Since brass, nor stone, nor earth, nor boundless sea,
But sad mortality o'ersways their power,
How with this rage shall beauty hold a plea,
Whose action is no stronger than a flower?
O! how shall summer's honey breath hold out,
Against the wrackful siege of battering days,
When rocks impregnable are not so stout,
Nor gates of steel so strong but Time decays?
O fearful meditation! where, alack,
Shall Time's best jewel from Time's chest lie hid?
Or what strong hand can hold his swift foot back?
Or who his spoil of beauty can forbid?
O! none, unless this miracle have might,
That in black ink my love may still shine bright.
Shakespeare Sonnet 65
One of the reasons poets want their poems published is so they’ll live on, after their death —the poems, I mean — though there’s a sense in which we want to believe a bit of the author is preserved along with them. If a UK book or pamphlet has an ISB number, copies will nestle in the copyright libraries forever. Or not. There are six mandatory receiving libraries in the UK. (In Poland there are 19).
There is a cost to this for publishers, of course, and also for the libraries. Cambridge University Library has been a legal deposit library since 1710. It currently houses its print contents over 100 miles of shelving, expanding at the rate of two miles per year.
Still it’s a comfort to know that once a book is positioned securely somewhere in those 100 miles, it’s safe. The words between the covers are protected from ‘the wrackful siege of battering days’ for a good while.
But publishing dead poets is problematic – unless the authors have already achieved school textbook status and outlasted copyright restrictions. Poets like Keats and Shakespeare sell well (in the context of a genre whose sales stats sink the heart). Other poets sell poorly at the best of times, and if they’re no longer around to help promote . . .
Because increasingly living poets have a dynamic role as marketers and promoters of their own books. They announce publication in social networks; some of them blog online; they work hard to get online reviews and offline readings. They ask all their friends to write to Poetry Please and request them. Publishers mainly don’t do this any more, if they ever did.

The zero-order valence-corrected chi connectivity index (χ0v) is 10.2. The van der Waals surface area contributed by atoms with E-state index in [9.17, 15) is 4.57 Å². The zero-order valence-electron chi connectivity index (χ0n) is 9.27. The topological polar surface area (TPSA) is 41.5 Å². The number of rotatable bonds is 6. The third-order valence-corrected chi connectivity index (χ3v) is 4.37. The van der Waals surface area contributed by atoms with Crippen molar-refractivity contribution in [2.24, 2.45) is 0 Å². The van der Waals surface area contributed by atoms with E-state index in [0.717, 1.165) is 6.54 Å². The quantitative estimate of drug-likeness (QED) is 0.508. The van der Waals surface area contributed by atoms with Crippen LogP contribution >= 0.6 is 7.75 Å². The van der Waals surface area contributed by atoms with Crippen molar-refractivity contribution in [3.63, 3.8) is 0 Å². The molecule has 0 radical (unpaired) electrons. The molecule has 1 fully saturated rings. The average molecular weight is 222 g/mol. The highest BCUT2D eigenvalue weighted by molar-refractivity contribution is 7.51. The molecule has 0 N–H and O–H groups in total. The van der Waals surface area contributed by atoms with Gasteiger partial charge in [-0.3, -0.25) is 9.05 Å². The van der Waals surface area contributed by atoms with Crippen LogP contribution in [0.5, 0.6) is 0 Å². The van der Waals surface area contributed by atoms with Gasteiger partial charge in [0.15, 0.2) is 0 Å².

Living poets are placed between two stools. On the one hand, many of them are modest, bookish people. On the other, they are producing their own promotional text, with varying degrees of unease. Some of them turn out to be amazingly good at it. Others are frankly terrible.
Dead poets are spared this. With luck, some of their friends will continue to promote their book(s). But with the best will in the world, enthusiasm vacillates and wavers over time.
And other factors come into play. The work of dead poets is hard to get reviewed, even if the publisher is sending out myriad copies. Many publications don’t review the work of dead poets as standard policy. There are too many books every year from living poets clamouring for attention.
Dead poets can’t apply for grants or residencies. Dead poets can’t take on commissions. Dead poets can’t answer letters. Dead poets can’t network or blog. Dead poets can’t appear at festivals. Dead poets can’t write new topical poems. Dead poets can’t upload recordings on YouTube or SoundCloud.
And books of dead poets are usually ineligible for prizes and awards. The Forward Prize, for example, stipulates that ‘work submitted on behalf of an author who is deceased at the date of publication of the work is not eligible.’ What does a dead poet need with a cash prize? But it’s not the cash. It’s the attention that both the dead and the living most need. That’s what brings readers to poems.
If the poet is not there demanding attention, who is doing it for them?
The original idea was that the poems would continue doing the job. ‘Time’s best jewel’ would ‘still shine bright’ in ‘black ink’. People would read the printed poems and share them. That phenomenon known as ‘word of mouth’ would do the business.
Theoretically ‘word of mouth’ is more powerful than ever before. Publishers are keen to exploit the possibility that any text could go viral. It worked for J K Rowling. So far as I know, it has never (yet) worked for poetry.
Where am I going with this? HappenStance has just published a book of poetry by a dead poet. The Years, by Tom Duddy, will not be promoted or circulated by Tom Duddy, though his friends and family will do their best. It will not be entered for any prizes. It will gradually find its way to a number of very good readers: at least I hope it will. It is a beautiful book with the highest production quality we could get. There are times when an absolute belief in the work must override all other considerations. This is one of those times.
Meanwhile, a living HappenStance poet, C J Driver, will be taking part in a memorial service for Nelson Mandela in Westminster Abbey at noon on March 3rd. Among other words, Jonty will be upholding the faith by sharing a bit of Shakespeare, undying proof that some poetry really does endure.